|Lasser 200977||Colorectal||Screening||Cohort study; 2 community health centers, one in which participants received navigation support for CRC screening after receiving letter from PCP (intervention) and one in which participants received letter from PCP only (usual care)||93 participants in intervention group and 90 participants in control group; English-, Portuguese-, Spanish-, and Haitian Creole-speaking patients; predominantly low income (Somerville, MA)||Percentage of patients screened for CRC||31% of intervention patients screened at 6 mo after intervention vs 9% of usual care group (P < .001)|
|Ma 200981||Colorectal||Screening||Two-group “quasi-experimental” design; intervention included education on CRC risks and patient navigation; control group received education only; baseline and 12-mo follow-up data compared||167 Korean Americans (84 in intervention group and 83 in control group); predominantly low income (PA)||Receipt of CRC screening (at baseline vs 12-mo follow-up)||12-mo follow-up data revealed 77% of intervention group and 11% of control group received CRC screening (P < .001)|
|Percac-Lima 200985||Colorectal||Screening||RCT; intervention group received letter, educational materials, and telephone call from navigator; control group received usual care; 9-mo study period||1223 participants (aged 52-79 y) due for CRC screening; 58% female; 47% Caucasian, 40% Latino, 5.5% African American, 2% Asian, and 5% other (Chelsea, MA)||CRC screening rates||Intervention group more likely to receive CRC screening (27% vs 12% for control; P < .0001) and colonoscopy completion (21% vs 10% for control; P < .001)|
|Clark 200961||Breast||Screening, diagnostic follow-up||Prospective cohort study; case managers provided navigation to patients||437 African American women (Boston, MA)||Screening mammograms received and follow-up of abnormal screening results||Significant increase in screening uptake achieved (OR, 1.53; 95% CI, 1.13-2.08); timely follow-up for abnormal results achieved by 85% of participants but not attributed to intervention (HR, 0.95; 95% CI, 0.50-1.80)|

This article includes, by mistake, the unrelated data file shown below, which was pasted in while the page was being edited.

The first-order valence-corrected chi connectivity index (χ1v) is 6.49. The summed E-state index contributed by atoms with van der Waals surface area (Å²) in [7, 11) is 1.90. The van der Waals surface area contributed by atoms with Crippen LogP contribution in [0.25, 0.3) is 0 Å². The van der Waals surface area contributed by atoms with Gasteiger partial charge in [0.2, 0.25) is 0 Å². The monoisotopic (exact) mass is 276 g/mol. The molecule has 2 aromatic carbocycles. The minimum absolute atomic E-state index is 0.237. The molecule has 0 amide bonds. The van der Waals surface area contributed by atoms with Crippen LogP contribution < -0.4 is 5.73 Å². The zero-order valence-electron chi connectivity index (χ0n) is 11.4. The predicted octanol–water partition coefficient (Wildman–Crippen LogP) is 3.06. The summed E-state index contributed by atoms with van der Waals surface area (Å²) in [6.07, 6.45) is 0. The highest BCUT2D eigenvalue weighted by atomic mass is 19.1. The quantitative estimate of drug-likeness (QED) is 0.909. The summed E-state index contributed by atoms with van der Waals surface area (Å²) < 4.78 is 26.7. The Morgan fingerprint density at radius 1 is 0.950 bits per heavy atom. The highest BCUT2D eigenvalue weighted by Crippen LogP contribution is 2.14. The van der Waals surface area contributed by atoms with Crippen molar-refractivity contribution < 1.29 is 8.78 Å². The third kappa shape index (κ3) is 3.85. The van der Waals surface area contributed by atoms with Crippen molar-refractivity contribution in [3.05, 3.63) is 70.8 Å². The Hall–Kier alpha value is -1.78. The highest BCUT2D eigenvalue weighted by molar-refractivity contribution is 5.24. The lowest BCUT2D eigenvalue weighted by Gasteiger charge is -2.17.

|Gabram 200869||Breast||Stage at diagnosis||Cohort study using historical data as control; aimed to determine if an outreach and navigation program measurably impacted stage at diagnosis||487 female participants (89% African American, 5% Caucasian, 2% Hispanic, and 4% other) (Atlanta, GA)||Stage at diagnosis||Intervention resulted in statistically improved stage at diagnosis: stage 0 increased from 12.4% to 25.8% (P < .005) and stage IV decreased from 16.8% to 9.4% (P < .05)|
|Donelan 201094||Breast||Treatment||Cohort study; data from patients experiencing patient navigation were compared with data from patients not experiencing patient navigation||72 navigated patients and 181 non-navigated patients (Boston, MA)||Timeliness of care, preparation of patient for visit, ease of access, etc||Instrument used was not validated; most measures showed no difference between patients receiving navigation and those not receiving navigation|
|Ell 200965||Breast, gynecological||Treatment||Prospective RCT; control group received written information; intervention group received written information and patient navigation||487 low-income (predominantly Hispanic) women (CA)||Treatment adherence rates for completion of chemotherapy, radiation therapy, and hormone therapy||No significant differences in treatment adherence rates found between control and intervention groups; overall adherence rates ranged from 87% to 94%|
|Fillion 200966||Head and neck||Treatment||Two independent cohorts of patients (one with navigation, one without) compared||83 patients (historical cohort) did not receive navigation; 75 patients (exposed cohort) received navigation (Canada)||Patient satisfaction, hospitalization (frequency and d), quality of life||Patients receiving navigation services reported higher overall satisfaction (P = .03) and better emotional quality of life (P = .045) compared with those in historical cohort; although the mean number of hospitalizations was significantly lower in the patient navigation group (P = .003), the total number of d hospitalized was not significantly different (P = .62) between the historical and patient navigation cohorts|
|Skrutkowski 200899||Lung, breast||Treatment||RCT; patients randomly assigned to usual care or usual care plus a pivot nurse (navigator)||93 patients in intervention group and 97 in usual care (Quebec, Canada)||Distress, fatigue, quality of life, hospital utilization||No differences between intervention and control groups|